A Calne cancer survivor is hoping his story will help others, and has volunteered to go public in a charity campaign.

Prostate cancer charities Prostate Cancer Research and Tackle are launching a new campaign to break down the taboos around the side effects of prostate cancer treatment.

Alphonso Archer, 58, wants to share his experience - and says many men are suffering in silence.

"I was diagnosed with prostate cancer in 2016 and opted to have three months of hormone therapy followed by four weeks of radiotherapy," he explained.

"The hormone therapy resulted in frequent mood changes, hot flushes and erectile dysfunction, which proved to be temporary side effects but nevertheless, psychologically challenging to deal with initially. The radiotherapy presented challenges such as urinary incontinence, which you eventually learn to control through pelvic floor exercises."

He feels that being black, there can sometimes be an added layer of complexity on talking about side effects as a general as the black community don't often openly talk about health-related issues.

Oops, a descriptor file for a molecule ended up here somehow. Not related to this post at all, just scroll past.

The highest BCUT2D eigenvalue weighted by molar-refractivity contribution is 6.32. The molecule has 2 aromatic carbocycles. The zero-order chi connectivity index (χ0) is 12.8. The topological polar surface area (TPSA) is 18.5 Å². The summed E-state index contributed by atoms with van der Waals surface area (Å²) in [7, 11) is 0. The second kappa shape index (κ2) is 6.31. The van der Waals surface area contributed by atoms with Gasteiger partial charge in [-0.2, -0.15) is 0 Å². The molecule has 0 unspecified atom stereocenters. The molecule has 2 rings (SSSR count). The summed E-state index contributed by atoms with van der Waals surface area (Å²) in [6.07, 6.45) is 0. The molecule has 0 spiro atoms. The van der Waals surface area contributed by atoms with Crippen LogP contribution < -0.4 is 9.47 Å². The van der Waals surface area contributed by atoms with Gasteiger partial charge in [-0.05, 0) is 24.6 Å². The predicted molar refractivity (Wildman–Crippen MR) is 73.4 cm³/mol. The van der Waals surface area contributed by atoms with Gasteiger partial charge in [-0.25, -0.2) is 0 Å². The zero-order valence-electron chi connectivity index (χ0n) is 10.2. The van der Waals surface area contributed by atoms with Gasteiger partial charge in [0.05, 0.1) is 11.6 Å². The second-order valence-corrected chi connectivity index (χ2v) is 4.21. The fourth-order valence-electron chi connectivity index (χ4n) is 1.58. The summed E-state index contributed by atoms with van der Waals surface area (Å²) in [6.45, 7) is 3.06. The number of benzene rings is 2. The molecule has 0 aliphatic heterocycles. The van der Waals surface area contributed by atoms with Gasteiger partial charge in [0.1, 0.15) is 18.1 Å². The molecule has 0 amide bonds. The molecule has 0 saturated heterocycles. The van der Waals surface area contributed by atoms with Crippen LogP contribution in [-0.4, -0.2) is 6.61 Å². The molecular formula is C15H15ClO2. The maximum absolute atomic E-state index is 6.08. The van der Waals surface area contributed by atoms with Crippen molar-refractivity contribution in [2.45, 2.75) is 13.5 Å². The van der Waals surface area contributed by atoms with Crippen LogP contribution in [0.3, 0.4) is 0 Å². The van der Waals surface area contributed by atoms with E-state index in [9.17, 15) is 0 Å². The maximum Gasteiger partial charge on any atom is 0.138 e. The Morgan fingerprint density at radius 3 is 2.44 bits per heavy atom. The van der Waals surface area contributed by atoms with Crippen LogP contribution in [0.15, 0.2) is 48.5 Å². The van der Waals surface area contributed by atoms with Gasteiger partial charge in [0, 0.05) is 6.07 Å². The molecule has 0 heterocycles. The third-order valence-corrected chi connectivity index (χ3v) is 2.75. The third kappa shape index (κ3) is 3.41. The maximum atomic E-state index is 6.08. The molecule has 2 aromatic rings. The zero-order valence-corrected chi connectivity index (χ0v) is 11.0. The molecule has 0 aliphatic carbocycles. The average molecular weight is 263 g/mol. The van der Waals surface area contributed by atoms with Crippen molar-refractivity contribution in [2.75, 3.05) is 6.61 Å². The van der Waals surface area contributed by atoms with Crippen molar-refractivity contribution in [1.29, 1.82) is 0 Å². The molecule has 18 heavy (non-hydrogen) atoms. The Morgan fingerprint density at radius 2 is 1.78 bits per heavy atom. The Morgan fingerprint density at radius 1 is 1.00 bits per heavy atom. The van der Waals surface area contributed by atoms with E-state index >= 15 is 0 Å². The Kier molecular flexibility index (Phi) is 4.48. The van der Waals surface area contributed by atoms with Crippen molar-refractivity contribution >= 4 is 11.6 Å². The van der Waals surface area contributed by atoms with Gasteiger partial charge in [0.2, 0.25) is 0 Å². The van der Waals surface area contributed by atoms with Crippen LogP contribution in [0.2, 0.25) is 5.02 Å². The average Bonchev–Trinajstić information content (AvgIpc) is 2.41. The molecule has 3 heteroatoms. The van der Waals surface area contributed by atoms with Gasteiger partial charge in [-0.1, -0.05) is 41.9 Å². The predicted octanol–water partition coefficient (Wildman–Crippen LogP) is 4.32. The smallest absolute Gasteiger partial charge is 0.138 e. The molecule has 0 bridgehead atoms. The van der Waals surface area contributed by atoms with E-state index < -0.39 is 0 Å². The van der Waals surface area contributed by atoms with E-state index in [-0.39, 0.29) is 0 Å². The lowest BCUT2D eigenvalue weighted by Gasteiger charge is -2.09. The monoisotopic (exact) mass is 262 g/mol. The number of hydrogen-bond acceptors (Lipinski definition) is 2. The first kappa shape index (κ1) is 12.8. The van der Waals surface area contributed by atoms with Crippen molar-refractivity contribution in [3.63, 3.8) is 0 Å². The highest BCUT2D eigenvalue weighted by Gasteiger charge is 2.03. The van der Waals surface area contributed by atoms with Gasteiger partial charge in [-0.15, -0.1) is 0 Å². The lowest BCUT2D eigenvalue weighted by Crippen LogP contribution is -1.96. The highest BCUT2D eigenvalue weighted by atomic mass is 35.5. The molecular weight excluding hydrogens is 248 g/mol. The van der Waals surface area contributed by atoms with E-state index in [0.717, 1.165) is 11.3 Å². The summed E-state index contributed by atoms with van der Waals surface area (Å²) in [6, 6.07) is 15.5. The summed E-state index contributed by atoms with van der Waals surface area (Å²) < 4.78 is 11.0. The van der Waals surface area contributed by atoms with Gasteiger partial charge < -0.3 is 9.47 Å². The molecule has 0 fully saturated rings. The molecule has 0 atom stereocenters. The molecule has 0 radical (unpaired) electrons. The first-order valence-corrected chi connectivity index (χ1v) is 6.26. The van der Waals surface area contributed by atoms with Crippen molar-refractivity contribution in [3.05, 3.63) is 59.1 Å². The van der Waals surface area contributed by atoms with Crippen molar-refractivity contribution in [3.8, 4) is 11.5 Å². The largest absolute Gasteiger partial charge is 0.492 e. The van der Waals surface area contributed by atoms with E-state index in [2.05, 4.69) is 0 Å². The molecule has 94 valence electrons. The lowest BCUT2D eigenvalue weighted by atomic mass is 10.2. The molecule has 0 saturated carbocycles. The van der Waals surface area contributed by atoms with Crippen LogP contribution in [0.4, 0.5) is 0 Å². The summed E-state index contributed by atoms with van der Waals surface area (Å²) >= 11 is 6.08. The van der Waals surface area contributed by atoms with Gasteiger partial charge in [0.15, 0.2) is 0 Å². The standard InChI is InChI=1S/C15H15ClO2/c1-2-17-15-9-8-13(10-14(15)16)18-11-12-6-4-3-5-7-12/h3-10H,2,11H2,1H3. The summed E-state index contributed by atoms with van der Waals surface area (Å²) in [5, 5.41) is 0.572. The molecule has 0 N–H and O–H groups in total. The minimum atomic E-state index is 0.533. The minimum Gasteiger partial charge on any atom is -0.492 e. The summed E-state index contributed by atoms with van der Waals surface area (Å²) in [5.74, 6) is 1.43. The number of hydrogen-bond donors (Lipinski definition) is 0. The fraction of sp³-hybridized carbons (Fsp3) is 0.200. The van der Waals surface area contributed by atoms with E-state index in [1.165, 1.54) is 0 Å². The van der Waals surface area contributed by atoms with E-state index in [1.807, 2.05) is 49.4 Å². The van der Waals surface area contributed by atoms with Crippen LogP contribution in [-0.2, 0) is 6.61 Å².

"The treatment and side effects, whilst emasculating and dehumanising at the time, are not insurmountable. I would encourage others who are experiencing side effects from their prostate cancer treatment to speak to others about how you feel – your partner, men at your local support group, family or friends, as well as your healthcare team – they’re there to help and talking to others can help take the weight off your shoulders. I’m not embarrassed to talk about my side effects and encourage others to do the same. It gets easier with time and a holistic approach to your health."

David James, Head of Patient Projects at Prostate Cancer Research, said: "We want everyone to feel able to speak about the effects of their treatment without fear of judgement. We all have a part to play in normalising these discussions and banishing these taboos.”

Ken Mastris, Chair at Tackle Prostate Cancer, comments: “ I know I found, and many men find these conversations difficult to have, which is why this campaign aims to help break down the taboos around ‘hard topics’ and help more people open up.”

The research also found that two thirds (69%) of men feel speaking to other men living with prostate cancer, or having their friends and family understand how they feel, would help them discuss some of the ‘hard’ topics more openly.